Everyone has been so nice, the steady stream of social workers and instructional coaches the principal sent into my classroom on Friday to "check up" on me, perhaps hoping they would sway me, but no one even tried to. They hugged me, these complete strangers, and told me it would be ok, that it wasn't my fault, that they understood and that I had to do what was right for me. But I don't deserve their kindness. I don't deserve the e-mails of support and offers to share contacts at other schools, in other districts. I don't deserve it because I am the worst kind of person, because who abandons her students only two weeks into the school year? Who gives up and throws in the towel without even giving it a proper go? What kind of person devotes an entire year of her life to a Masters program and goes into debt all in the name of teaching, and then gives up when the going gets hard? Three weeks ago I would never have thought that would be me. But I guess we can all surprise ourselves, sometimes. 

I am finding it hard to explain myself, because really, there is no excuse for what I have done. But here are the facts. I wasn't sleeping. I couldn't eat. I felt nauseous 24 hours a day, my entire body a twisted knot of nerves, and every day it got worse, and not better. I started out on an adrenaline high that lasted most of the first week (a day out for an earthquake mid-week helped), but by week two, things had changed. Week two, it was real. My attempts at re-gaining control in my classroom all failed. I couldn't teach my students; I couldn't even get them to sit down. Nothing I did seemed to help. I assigned detention; no one came. I called parents and sent e-mails and spoke to administrators and logged all of my actions, staying at school until late, way past the point of drained, and then went home to prepare lesson plans. I came in early to prepare and I went to morning all-staff meetings, and then I steeled myself for the rest of the day, but the fact was, I couldn't teach my students. Years of experience and training, and suddenly, I knew nothing at all, anymore. The truth is, I only had one really bad class (one out of three, with demon-from-hell block scheduling and classes lasting an hour and twenty minutes each, so help me god). But even in the good classes, the "good" classes, I didn't know how to reach them. I didn't know how to get them to learn, there was such resistance. And the bad ones I couldn't even get to acknowledge my existence. I would speak and they would ignore me as if I wasn't even there. If I assigned detention, they laughed at me. When word got out that I was calling homes, that egged them on. "I look forward to your call tonight," they would say laughing, defiant. "You gonna call my house? Go ahead." 

And eighteen-year-old Rico, on his fifth year of high school, who had begged them to let him back in so he could graduate, not even a kid but a man. With a head full of braids, a booming, resonant voice and a swagger, he said, "Man, you ain't got no control of this class. Look at you, they aren't even listening to you." I wanted to say, No, because they're listening to you. But I didn't. The first time I tried to be light, make a joke out of it. "You want to get up here and do this?" I said, faking a smile. "I'd probably do a lot better at it than you," he said, scowling, and my smile faded; it was true. The second time he said it, the next day, I snapped. "Can I get a pass to see my counselor?" he complained. "I gotta get out of this class. You don't know what you're doing, you ain't got no control." His voice oozed contempt.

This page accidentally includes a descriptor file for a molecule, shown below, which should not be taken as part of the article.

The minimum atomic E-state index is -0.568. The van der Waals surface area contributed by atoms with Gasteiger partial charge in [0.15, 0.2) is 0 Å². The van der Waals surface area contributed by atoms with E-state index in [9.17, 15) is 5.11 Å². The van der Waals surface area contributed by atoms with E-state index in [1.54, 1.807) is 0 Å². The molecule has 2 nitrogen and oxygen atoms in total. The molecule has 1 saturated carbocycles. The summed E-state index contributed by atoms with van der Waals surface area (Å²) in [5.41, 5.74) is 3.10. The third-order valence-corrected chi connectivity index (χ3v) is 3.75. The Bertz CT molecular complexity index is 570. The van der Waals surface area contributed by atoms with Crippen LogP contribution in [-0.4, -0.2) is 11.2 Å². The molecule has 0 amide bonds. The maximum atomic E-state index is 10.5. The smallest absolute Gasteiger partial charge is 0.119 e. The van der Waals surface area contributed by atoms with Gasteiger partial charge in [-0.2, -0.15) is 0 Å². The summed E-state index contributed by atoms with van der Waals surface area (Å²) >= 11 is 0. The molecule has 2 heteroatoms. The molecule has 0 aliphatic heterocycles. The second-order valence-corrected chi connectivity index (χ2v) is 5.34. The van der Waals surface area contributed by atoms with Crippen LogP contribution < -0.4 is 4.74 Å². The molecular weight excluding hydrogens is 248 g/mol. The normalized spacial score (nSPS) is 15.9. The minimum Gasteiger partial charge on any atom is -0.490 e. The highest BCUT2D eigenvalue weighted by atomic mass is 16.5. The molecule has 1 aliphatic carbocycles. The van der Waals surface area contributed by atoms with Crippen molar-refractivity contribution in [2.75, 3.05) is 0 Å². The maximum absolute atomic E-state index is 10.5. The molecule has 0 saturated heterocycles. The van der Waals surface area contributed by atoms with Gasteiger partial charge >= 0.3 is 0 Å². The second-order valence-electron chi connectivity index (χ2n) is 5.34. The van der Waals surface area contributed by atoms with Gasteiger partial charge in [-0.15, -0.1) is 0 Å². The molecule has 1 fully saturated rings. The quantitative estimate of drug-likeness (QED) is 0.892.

"Get out," I snapped, losing any pretense of dignity or calm. 

"I'm already goin'," he said. "I don't want to be in this class anyway, you don't know how to teach." And it was true. I didn't.

They said, they said, all you need is to have your procedures in place, and you would have nothing to worry about. All about structure and routines. They said all you need are engaging lesson plans and you'll have them eating from your hand. I never saw the footnote that said, *This is what will work for white, suburban kids. Your results may vary. Teach at your own risk.

If I could have kept on, I would have. If I could have finished out the year, finished out the semester, if it had been even a possibility, I would have. Somehow, some way. But as it was, if I managed to go to sleep at all, I would wake up at 2:00 in the morning, without fail, violently sweating, and then lie awake the rest of the night, and start the day at 6:00. I could barely choke down half a piece of peanut butter toast in the morning without wanting to vomit, picked at my lunch, would throw together completely unappetizing leftovers for dinner, making meals of things like steamed broccoli and two-week old mashed potatoes, no time and no energy for more. Losing weight without having weight to lose. But instead of feeling light I felt heavy, dragging myself to the bus stop and down hallways like I had weights attached. I felt sick when I was there, and sick when I was at home, anticipating being there. I couldn't relax, couldn't turn off, couldn't not think about it. My hands would shake, and I had no idea how to fix it, how to fix any of it. It all seemed insurmountable, like more than I could do. And so, instead of fighting, I gave up. I gave up. 

My kids deserved better than me. They deserve better than me. They deserve someone who can teach them. Leaving after two weeks, I thought, or justified, would be less traumatic than leaving them after a month, or two months. They would still have a chance at a normal semester if they could just get someone else in there right away, someone who could teach them, but it wasn't me. It isn't me. 

I didn't say a word to them when I left. I am still thinking about them. I hope they aren't thinking about me. I hope they don't think I left because of them. I hope they have forgotten me.  

I know it seems like the easy way out, but if you think there's a weight off my shoulders now, there's not. Instead now I am burdened by guilt, by regret, by shame, by impending financial disaster. It wasn't the right decision but it was the only one. I didn't want to leave, but I couldn't stay. I wish it could have been different. I don't know why I feel the need to explain myself to strangers but I do. I want to scream from the rooftops, I am sorry, please don't hate me, there is already enough of that to go around.

So, now you know. But how will I tell my parents?